Legalizing Medical Marijuana Reduces Prescription Stimulant Use, Finds Study
According to a new study published in the International Journal of Drug Policy, the use of prescription stimulants is lower in states where medical marijuana has been legalized, compared to states where all marijuana use remains illegal. The study is titled Medical marijuana laws and medical and non-medical prescription stimulant use among a nationally representative sample of US adults: Potential spillover effects by sexual identity and gender.
For the study researchers examined the association between prescription stimulant use and state-level medical marijuana legalization laws.
“Medical prescription stimulant use was lower in MCL (medical cannabis legalization) states versus non-MCL states for heterosexual men (3.7 percent versus 4.6 percent) and women (4.2 percent versus 5.7 percent)”, states the study. “Bisexual men’s medical stimulant use prevalence was 4.2 percent in MCL states versus 9.9 percent in non-MCL states: among women, it was 7.3 percent versus 8.6 percent. Among bisexual men, non-medical prescription stimulant use was 5.6 percent in MCL states versus 8.1 percent in non-MCL states; for bisexual women, it was 6.0 percent versus 7.9 percent.”
They conclude by stating: “The ‘spillover’ effect of MCL enactment on the use of substances besides cannabis should be explicitly tested in future studies.”
Below is the full abstract of this study:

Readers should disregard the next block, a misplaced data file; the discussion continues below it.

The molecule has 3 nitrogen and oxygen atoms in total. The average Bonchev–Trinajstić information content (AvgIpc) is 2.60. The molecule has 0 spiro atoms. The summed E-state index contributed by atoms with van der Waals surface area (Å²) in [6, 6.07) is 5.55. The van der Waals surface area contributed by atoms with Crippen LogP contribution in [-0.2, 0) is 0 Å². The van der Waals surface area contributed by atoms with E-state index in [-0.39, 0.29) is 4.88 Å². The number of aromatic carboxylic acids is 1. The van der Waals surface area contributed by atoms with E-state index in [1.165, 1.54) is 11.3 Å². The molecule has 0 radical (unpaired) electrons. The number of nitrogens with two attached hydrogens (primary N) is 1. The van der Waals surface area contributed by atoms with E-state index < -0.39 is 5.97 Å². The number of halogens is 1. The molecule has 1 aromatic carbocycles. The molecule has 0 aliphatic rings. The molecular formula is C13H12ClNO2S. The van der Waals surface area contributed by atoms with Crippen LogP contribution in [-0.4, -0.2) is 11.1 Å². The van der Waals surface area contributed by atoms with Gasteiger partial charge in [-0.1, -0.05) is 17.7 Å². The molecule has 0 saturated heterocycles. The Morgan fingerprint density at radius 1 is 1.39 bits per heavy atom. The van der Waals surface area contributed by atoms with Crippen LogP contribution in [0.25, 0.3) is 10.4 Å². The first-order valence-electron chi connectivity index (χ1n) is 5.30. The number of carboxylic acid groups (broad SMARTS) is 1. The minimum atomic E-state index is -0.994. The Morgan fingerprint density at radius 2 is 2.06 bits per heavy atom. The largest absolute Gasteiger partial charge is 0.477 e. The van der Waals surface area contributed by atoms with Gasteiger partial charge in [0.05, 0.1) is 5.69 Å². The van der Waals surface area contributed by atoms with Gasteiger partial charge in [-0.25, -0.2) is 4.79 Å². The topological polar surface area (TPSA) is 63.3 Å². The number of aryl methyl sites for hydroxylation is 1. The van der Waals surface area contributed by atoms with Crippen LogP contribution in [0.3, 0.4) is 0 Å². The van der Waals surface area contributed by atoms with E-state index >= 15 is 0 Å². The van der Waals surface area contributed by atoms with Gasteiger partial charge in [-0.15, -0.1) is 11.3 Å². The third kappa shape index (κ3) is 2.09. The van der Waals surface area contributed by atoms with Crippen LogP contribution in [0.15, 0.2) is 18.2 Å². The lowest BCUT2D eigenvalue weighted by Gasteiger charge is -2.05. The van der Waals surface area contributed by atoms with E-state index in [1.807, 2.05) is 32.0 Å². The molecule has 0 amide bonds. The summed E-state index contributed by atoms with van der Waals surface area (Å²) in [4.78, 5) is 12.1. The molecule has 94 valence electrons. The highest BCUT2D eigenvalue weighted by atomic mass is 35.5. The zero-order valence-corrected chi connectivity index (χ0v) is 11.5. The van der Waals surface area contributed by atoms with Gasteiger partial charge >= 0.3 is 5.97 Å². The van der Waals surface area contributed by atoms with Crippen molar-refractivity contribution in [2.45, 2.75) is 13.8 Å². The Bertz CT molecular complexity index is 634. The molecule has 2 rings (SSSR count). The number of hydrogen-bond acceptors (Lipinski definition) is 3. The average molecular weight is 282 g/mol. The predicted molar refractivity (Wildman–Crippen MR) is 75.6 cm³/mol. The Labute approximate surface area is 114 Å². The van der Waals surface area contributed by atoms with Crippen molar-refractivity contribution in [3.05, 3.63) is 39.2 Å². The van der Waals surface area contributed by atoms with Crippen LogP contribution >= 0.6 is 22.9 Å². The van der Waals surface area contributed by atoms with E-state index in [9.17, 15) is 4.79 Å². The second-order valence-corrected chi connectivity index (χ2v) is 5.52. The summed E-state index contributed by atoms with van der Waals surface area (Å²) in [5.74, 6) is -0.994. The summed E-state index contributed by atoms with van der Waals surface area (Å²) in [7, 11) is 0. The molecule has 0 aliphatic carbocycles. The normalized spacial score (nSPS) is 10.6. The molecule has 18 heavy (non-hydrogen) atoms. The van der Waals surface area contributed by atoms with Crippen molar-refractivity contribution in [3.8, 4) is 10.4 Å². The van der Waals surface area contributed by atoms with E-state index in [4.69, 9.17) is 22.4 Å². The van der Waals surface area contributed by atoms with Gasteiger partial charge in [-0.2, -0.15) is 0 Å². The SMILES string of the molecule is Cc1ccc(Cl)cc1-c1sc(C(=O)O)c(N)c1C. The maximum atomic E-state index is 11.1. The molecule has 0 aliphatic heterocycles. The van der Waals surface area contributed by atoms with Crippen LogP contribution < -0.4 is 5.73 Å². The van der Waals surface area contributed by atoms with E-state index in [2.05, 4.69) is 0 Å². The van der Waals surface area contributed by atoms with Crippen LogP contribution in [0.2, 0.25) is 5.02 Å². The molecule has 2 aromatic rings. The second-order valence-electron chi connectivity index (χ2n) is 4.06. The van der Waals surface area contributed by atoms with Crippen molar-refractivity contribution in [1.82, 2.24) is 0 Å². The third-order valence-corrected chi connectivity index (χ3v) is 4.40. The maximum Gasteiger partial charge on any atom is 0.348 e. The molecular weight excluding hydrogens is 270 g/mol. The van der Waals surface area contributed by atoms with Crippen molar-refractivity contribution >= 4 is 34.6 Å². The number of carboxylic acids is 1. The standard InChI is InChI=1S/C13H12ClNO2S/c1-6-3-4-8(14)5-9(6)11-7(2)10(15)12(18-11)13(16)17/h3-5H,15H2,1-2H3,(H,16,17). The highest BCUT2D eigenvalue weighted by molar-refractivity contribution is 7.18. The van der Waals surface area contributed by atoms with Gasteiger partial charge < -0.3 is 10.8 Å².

Background: Medical marijuana laws (MMLs) can impact marijuana and opioid use, but the relationship between MMLs and other drugs, such as prescription stimulants, remains unexamined. Because lesbian, gay and bisexual (LGB) individuals report higher levels of prescription stimulant use than heterosexuals, we explored the relationship between MMLs and past-year medical and non-medical stimulant use by sexual identity and gender.
Methods: We pooled 2015-2017 National Survey on Drug Use and Health data for adults (n = 126 463), and used survey-weighted multinomial logistic regression to estimate odds of past-year (a) medical prescription stimulant use, (b) non-medical prescription stimulant use and (c) non-medical versus medical stimulant use. We stratified by gender, adjusted for sociodemographic characteristics, and tested the interaction between MML state residence and sexual identity.
Results: Bisexual men had higher medical (6.4% versus 4.1%; aROR=1.93[1.29-2.88]) and non-medical stimulant use 6.6% versus 2.4%; aROR=2.23[1.44-3.44]) than heterosexual men. Bisexual women had higher non-medical stimulant use (6.8% versus 1.6%; aROR=1.54[1.23-2.93] than heterosexual women. Female (aROR=0.70[0.62-0.78]) and male (aROR=0.74[0.66-0.82]) heterosexuals in MML states had lower odds of medical stimulant use than in non-MML states. Bisexual men in MML states had lower odds of medical (aROR=0.36[0.21-0.61]) and non-medical stimulant use (aROR=0.48[0.29-0.81]) than bisexual men in non-MML states. Similar patterns emerged for bisexual women’s non-medical use (aROR=0.57[0.40-0.81]).
Conclusion: Prescription stimulant use was higher in non-MML states for most LGB subgroups. MMLs may differentially impact stimulant use, primarily for bisexual men and women. States enacting MMLs should consider potential impacts on drugs other than marijuana, especially among LGB populations.